Yesterday’s post limned the Nevada Supreme Court’s adoption of New York’s Auerbach standard of review for special litigation committee recommendations. In re Dish Network Derivative Litigation, 133 Nev. Adv. Op. 61 (2017). The Supreme Court unequivocally required that the trial court apply Auerbach at an evidentiary hearing :
Pursuant to Auerbach, 393 N.E.2d at 996, and consistent with Shoen v. SAC Holding Corp., 122 Nev. 621, 645, 137 P.3d 1171, 1187 (2006), and In re AMERCO Derivative Litig., 127 Nev. 196, 222, 252 P.3d 681, 700 (2011), a shareholder must not be permitted to proceed with derivative litigation after an SLC requests dismissal, unless and until the district court determines at an evidentiary hearing that the SLC lacked independence or failed to conduct a thorough investigation in good faith.
The trial court in Dish Network decided the issue on written motions without holding a hearing at which witnesses and other evidence was adduced. Given the Supreme Court’s requirement of an evidentiary hearing, one might have expected the Supreme Court to have reversed the trial court’s order granting the SLC’s motion to defer to its recommendation to dismiss the complaint. The Supreme Court, however, found that the trial court’s procedures satisfied the requirements of an evidentiary hearing:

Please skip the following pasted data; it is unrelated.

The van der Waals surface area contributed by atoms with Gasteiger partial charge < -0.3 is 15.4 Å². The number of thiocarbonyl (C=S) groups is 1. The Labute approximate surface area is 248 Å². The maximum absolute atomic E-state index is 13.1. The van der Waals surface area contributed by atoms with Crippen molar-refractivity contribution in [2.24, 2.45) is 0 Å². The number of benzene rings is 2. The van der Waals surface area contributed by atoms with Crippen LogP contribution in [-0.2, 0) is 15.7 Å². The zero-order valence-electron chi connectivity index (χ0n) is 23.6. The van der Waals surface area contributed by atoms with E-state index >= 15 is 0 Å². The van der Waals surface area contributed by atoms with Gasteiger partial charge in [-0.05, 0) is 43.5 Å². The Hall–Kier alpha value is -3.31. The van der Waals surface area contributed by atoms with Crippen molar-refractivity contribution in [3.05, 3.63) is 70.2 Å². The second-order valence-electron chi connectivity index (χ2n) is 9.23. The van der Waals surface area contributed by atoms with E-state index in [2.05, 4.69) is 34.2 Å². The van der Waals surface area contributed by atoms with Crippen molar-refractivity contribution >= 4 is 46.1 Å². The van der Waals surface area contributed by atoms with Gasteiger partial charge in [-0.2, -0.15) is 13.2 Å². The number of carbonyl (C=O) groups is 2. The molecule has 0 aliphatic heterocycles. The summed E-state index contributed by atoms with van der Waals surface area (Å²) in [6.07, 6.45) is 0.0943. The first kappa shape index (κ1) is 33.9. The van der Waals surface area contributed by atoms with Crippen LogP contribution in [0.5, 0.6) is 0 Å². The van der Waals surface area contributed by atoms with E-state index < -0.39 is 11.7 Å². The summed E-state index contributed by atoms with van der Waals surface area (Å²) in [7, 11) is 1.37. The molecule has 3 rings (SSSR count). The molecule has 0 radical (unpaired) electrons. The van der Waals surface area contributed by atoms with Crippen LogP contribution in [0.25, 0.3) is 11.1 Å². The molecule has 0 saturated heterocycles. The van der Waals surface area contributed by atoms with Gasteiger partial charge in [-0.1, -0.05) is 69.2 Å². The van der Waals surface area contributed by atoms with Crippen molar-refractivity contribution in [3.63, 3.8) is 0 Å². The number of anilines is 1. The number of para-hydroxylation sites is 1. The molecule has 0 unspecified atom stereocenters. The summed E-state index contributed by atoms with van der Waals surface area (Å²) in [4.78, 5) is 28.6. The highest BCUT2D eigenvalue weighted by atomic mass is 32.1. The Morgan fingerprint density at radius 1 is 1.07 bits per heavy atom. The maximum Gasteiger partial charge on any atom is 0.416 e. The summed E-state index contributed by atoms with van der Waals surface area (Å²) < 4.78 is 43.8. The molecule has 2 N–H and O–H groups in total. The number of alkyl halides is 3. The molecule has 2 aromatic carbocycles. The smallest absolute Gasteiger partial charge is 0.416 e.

However, the record demonstrates that Jacksonville submitted with its supplemental briefing the evidence it obtained through discovery, including the deposition testimony of each SLC member. At the subsequent hearing, Jacksonville also quoted from the deposition transcripts, among other evidence, in illustrative slides it presented to the district court—Jacksonville did not request a more formal proceeding nor object to the lack thereof Thus, the district court received evidence, heard arguments on the evidence, and considered the evidence in granting the SLC’s motion. Additionally, we note that evidence need not be in a particular format to qualify as evidence—testimony is evidence whether it is given in court or a deposition.
Writing in dissent, Justice Kristina Pickering begged to differ, questioning how it was not an abuse of discretion for the trial court to resolve material issues of fact based on written submissions.